Sunday, October 23, 2011

The Halloween Mask

It was getting close to Halloween, a Holiday that all of us working at the funeral home tried to keep low key for obvious reasons. We tried to maintain the dignity of the profession as best we could.
However, one incident seems to stand out. One of the young apprentices had obtained a full head mask of a rough looking old man. As was the custom, after visitation was over for the evening, and the place cleaned and locked up, someone would go for a bag of hamburgers for all of us.
The young fellow told us he was going to hide in the bushes by the front door and when the runner for the hamburgers got back he was going to jump out at him. So out he went to hide by the front door!
Unknown to us, was that an elderly couple had gotten back into town late after a trip, and wanted to pay their respects to the deceased, hoping someone would let them in, so they could do this before going home.
Well, the kid with the mask only heard footsteps and jumped out of the bushes at them thinking it was the burger runner!
Later he told us, the old man grabbed his chest and fell to his knees, and his wife started screaming for all she was worth. We heard the commotion and let them in. They were soon back to normal telling us what had happened. We had a hard time keeping a straight face,. explaing that it must have been some Halloween trickster.
I think it scared the kid with the mask, more than it did the old couple! He thought he had given the old man a heart attack!
Later that evening we ate our very cold hamburgers, talked about what could have happened, all in the presence of a very young, scared, and quiet apprentice! Once the "shame on you" talk was finished, we all couldn't hold it any longer and laughed like Hell!
The legacy of that Halloween at the home lived on for years! Undertakers being dull and boring....if you only knew!!!!

Monday, October 17, 2011

Riding The Rails

I'm sure a few of you out there, can remember the mournful sound of a steam locomotive whistle in the night. It wasn't until many years later that I learned that each engineer had his own signature sound with the whistle. I had always thought the whistle would make those mournful sounds on it's own, but it took a special touch with the whistle chain to do the job with finesse!
Then there was steam every where, when those old locomotives would start to move, and the "I Think I can, I think I can" cadence of the steam pistons as they fed power to the wheel's.
Seems a though I was always around trains. My mother's whole family had always worked for the Illinois Central railroad, so I got plenty of exposure to the railroad world. After high school, I worked for the I.C.R.R. for a short time, had to keep the tradition alive, or so I thought! By then steam locomotives were just about gone, and the diesel locomotives were being phased in. I can remember two engineers, one steam, the other diesel, almost coming to blows over which could out pull the other. The steam was more powerful, hands down over the diesel units of the time, just a lot dirtier to operate!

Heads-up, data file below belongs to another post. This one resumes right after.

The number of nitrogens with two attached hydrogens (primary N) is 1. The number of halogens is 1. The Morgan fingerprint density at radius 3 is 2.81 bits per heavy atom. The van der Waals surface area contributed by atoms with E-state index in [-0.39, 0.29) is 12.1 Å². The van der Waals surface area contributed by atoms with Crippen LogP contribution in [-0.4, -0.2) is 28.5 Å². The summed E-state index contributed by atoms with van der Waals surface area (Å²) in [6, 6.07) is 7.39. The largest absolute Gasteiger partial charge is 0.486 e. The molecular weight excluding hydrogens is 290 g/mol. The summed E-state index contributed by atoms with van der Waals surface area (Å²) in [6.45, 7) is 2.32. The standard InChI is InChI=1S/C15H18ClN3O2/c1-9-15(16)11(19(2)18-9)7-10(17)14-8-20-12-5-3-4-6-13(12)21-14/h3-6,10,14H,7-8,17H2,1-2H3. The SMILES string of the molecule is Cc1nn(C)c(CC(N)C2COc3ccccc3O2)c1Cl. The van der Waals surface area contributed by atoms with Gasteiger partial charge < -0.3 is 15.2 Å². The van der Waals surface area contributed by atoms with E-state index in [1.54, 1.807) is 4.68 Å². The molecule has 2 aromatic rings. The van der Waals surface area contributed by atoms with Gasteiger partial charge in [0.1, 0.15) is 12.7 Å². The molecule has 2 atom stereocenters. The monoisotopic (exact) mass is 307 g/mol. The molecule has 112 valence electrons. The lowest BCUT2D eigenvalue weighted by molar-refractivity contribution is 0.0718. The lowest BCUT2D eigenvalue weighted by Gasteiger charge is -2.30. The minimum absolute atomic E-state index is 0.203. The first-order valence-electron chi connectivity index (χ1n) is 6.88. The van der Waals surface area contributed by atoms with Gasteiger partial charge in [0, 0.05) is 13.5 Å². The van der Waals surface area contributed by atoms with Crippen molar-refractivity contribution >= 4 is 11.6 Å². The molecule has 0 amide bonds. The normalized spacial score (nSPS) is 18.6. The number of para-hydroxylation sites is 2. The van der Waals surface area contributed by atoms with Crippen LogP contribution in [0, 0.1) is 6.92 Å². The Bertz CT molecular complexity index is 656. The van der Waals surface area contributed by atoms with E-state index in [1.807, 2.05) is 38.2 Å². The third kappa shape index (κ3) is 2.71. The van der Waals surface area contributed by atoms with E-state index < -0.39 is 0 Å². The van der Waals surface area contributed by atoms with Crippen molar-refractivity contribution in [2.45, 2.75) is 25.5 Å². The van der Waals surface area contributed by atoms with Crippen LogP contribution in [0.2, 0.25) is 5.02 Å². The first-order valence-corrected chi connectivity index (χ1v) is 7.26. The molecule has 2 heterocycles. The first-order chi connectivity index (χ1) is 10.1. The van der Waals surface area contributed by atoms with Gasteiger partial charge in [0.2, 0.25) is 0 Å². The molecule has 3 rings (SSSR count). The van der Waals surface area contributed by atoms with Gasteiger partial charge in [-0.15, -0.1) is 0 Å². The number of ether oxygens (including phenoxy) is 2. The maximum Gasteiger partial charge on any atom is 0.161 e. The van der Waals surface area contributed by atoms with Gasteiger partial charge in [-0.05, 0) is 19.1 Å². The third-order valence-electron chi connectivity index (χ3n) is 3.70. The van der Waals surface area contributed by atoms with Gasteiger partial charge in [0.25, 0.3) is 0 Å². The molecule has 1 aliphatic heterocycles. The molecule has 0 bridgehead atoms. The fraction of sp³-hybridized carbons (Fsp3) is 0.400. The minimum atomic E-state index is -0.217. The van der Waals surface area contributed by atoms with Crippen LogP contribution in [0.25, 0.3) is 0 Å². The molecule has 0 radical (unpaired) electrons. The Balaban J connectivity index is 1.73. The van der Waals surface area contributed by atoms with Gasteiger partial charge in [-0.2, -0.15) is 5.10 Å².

After riding "The Extra Board" for a long time (railroad lingo for work for free, until you learn the job,) I finally got a job as a fireman trainee on a diesel locomotive. Since there was no fire to feed on a diesel, the job was to watch a few gauges, and make sure the engineer was well coffee'ed up! The job soon got boring, even though the pay was great. So I broke tradition, and bid the railroad farwell!
Next, I thought I try a little 'Undertaking"....that job lasted 44 years. Still, everytime I see a locomotive I can still feel the vibration of the steel floor plates under my feet.

Tuesday, October 4, 2011

Mountain Memories !

I think this is the first summer in my 68 years that we did not take an extended vacation! For the most part, it was just too hot to even think about several days on the road, and once arriving at a destination, the heat would wear you down pretty quickly.
Now that the weather has cooled down we  decided a "short" trip might be in order, maybe somewhere here in Tennessee. Since our state is long and narrow, that leaves two choices, Memphis (No way!) or the mountains of east Tennessee. We packed the Accord and headed for The Great Smokey Mountains!
I guess all of the other Geezer's must have had a call to the mountains as well! Gatlinburg was full of them, I'm talking busloads of  'um. Now,  I'm no spring chicken, but these folks were old.
We fit in pretty well with the "senior" scene, and to be honest, I'll take an old Geezer any day over a screaming, bratty kid in a restaurant!
I am still amazed at how the early settlers got across those mountains. I know there are Gaps here and there they could get through, but still, they had to be pretty tough to make it. I'm sure that holds true with the Rockie's as well. We had a great trip!
This coming week end there are all kinds of Bluegrass Festivals to go to. Now for us ridge runners, a good Bluegrass group is about as good as it gets! My good friend, Dapper Dan and I have thought about making an appearance as "The Deep Holler Boy's",  Dapper Dan on his Silvertone guitar can keep up with the best of them, but, my old five string banjo can't seem to get the right notes, or completely forgets what song we are playing! Must be "CRS" creeping up on me!  Some of these folks that play at these festival's, come out of the hills around here and have virtually been playing and singing Bluegrass music since they were kids! Tough acts to follow.
No frost yet here on the ridge, but you know it's coming. Keep your wood dry!